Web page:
Remember that plaque, commemorating the 1932 Revolution that, for the first time, reduced the absolute power of the monarchy? It was either stolen or semi-officially removed (in secret) at about the time that the junta and the king came up with the idea of making the junta’s constitution a royal constitution by proclaiming it in a royal ceremony on Chakkri Day.
The two events appear related, which seems appropriate as the removal of the plaque was a symbolic rejection of constitutionalism as law and people’s sovereignty and the junta’s constitution similarly rejects those principles.
With the anniversary of the 1932 Revolution coming up on 24 June, activists were planning to mark that event, as they had previously, at the site of the (now missing) plaque.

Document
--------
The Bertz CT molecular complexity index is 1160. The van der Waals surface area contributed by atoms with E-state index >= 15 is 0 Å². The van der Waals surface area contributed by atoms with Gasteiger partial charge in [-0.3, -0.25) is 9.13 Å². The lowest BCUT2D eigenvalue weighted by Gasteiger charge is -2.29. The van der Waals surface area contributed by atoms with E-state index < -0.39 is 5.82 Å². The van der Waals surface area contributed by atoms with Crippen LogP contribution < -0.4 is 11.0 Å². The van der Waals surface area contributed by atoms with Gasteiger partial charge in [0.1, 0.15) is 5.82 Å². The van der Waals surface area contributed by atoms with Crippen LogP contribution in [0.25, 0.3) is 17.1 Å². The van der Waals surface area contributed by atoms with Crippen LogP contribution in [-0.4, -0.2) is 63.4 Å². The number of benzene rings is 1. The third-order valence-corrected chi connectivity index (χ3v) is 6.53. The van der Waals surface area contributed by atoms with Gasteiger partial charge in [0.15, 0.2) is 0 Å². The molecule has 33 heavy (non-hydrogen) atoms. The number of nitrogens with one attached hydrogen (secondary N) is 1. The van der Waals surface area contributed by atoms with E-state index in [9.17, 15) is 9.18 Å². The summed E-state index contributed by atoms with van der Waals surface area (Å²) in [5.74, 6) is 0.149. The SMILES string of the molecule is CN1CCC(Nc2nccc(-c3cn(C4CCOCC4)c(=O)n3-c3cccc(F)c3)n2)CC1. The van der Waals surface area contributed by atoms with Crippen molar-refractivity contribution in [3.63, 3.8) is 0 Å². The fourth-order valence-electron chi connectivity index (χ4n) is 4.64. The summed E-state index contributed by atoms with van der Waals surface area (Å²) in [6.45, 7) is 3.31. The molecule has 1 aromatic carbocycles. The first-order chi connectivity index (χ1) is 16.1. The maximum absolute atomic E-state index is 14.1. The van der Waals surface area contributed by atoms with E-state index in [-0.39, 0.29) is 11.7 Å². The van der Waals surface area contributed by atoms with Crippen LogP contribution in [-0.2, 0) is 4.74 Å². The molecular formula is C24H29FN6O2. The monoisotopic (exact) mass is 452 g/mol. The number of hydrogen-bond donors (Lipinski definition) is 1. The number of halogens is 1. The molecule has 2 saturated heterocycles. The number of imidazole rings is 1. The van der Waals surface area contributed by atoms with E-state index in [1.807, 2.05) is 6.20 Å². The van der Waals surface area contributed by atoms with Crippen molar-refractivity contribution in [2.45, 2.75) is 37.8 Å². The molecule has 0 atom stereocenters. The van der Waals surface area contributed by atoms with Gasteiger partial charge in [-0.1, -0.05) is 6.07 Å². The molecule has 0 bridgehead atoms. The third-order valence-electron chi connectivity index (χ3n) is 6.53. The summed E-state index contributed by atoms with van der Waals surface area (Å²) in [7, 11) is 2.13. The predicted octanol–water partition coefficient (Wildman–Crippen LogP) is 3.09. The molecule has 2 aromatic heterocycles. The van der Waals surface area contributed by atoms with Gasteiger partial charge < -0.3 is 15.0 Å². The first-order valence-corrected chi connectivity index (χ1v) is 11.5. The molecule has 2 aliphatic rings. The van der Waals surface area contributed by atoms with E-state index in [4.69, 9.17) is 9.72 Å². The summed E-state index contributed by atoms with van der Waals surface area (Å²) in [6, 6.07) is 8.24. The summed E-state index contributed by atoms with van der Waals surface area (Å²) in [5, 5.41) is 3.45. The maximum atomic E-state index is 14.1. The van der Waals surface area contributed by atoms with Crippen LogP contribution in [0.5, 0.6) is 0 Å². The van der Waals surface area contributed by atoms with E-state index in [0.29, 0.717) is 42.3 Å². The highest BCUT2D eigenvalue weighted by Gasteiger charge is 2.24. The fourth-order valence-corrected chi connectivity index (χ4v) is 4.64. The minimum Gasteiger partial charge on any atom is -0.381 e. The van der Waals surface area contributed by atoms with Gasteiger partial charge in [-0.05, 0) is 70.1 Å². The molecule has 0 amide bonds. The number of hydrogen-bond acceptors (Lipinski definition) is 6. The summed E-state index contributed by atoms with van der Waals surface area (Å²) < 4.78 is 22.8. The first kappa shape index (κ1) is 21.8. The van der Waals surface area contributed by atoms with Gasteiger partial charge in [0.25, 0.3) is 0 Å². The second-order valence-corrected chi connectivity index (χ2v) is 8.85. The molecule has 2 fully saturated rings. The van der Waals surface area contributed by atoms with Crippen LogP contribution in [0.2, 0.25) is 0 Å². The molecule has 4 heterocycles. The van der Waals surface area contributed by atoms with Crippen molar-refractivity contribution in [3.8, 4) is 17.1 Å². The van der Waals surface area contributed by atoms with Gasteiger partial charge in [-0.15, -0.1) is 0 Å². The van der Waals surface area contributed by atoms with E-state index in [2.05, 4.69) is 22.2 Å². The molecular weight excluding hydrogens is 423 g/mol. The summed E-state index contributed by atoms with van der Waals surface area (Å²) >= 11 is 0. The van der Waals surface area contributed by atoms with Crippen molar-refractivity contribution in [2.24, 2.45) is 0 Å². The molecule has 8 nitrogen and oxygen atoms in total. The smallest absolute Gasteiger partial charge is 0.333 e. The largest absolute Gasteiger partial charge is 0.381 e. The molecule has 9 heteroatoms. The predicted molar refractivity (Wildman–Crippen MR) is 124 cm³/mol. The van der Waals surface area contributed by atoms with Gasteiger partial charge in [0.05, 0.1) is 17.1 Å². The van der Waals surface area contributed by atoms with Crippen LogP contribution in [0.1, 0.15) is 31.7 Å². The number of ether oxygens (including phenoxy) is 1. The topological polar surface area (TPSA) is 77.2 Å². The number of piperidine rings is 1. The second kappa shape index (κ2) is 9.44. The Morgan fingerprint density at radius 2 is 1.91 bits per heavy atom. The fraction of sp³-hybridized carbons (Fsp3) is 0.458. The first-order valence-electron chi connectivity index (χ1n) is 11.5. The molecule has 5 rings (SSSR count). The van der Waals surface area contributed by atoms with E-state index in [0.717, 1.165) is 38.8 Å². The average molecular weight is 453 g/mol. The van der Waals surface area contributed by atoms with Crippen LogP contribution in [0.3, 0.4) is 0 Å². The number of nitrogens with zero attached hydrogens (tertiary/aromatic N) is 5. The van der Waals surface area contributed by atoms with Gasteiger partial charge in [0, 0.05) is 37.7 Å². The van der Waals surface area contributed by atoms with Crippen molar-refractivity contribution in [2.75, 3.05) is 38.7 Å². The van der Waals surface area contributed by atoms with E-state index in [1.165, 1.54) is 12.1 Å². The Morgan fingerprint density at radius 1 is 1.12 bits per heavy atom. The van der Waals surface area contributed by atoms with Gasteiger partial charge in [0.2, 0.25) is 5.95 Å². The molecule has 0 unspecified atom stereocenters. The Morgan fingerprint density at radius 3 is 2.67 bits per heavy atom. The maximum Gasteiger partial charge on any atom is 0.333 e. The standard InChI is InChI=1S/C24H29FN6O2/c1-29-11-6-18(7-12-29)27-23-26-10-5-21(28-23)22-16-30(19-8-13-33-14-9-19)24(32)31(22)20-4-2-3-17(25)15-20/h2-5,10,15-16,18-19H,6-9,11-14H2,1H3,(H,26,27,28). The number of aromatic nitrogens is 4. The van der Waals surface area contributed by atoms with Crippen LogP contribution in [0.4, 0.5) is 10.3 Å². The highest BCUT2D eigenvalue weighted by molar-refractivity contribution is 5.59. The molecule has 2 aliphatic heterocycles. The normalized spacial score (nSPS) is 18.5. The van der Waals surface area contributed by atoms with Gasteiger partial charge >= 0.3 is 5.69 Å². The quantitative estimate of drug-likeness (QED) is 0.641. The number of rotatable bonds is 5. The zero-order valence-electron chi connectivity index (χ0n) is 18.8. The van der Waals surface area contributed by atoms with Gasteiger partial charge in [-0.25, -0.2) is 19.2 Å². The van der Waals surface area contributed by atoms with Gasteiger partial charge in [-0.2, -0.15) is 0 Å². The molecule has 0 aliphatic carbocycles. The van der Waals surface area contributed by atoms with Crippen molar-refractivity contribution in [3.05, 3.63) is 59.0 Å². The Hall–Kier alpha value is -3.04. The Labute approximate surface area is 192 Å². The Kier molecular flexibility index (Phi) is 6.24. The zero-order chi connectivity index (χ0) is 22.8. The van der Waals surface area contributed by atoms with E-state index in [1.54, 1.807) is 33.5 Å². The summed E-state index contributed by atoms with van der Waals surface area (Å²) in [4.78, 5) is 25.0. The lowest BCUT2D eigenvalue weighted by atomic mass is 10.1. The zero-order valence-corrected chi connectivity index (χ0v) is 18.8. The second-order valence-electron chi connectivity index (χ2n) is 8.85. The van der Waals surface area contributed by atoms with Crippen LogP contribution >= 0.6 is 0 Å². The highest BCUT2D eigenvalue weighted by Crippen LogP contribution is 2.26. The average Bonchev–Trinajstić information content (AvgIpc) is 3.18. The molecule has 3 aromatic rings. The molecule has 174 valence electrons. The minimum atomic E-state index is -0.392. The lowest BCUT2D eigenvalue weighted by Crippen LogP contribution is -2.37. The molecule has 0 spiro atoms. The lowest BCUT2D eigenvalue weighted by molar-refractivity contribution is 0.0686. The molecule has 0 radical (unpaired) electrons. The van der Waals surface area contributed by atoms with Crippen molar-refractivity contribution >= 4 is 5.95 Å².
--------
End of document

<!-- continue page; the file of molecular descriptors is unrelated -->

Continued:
In anticipation, the police have “warned democracy activists … that they will be arrested if they gather to mark the upcoming anniversary of the revolution that ended absolute monarchy, a historical moment that has taken on renewed significance.”
In particular, police said “they would not tolerate any attempt to gather at spot on this year’s anniversary…”.
The police, who are remarkably dull and mainly focused on managing their own corrupt incomes, are probably acting at the direction of the junta.
One of their spokesmen “explained” the “thinking” behind the ban: “This year we will not allow activists to come to lay flowers at the Royal Plaza because this is palace ground and it violates the NCPO (junta) order banning gatherings for political purposes…”.
That is a perfect illustration of how the monarchy and military have been intertwined in opposing electoral democracy and popular sovereignty. It is a statement that acknowledges the rollback of politics to a royalist authoritarianism that seeks to establish a royalist political system that is anti-democratic.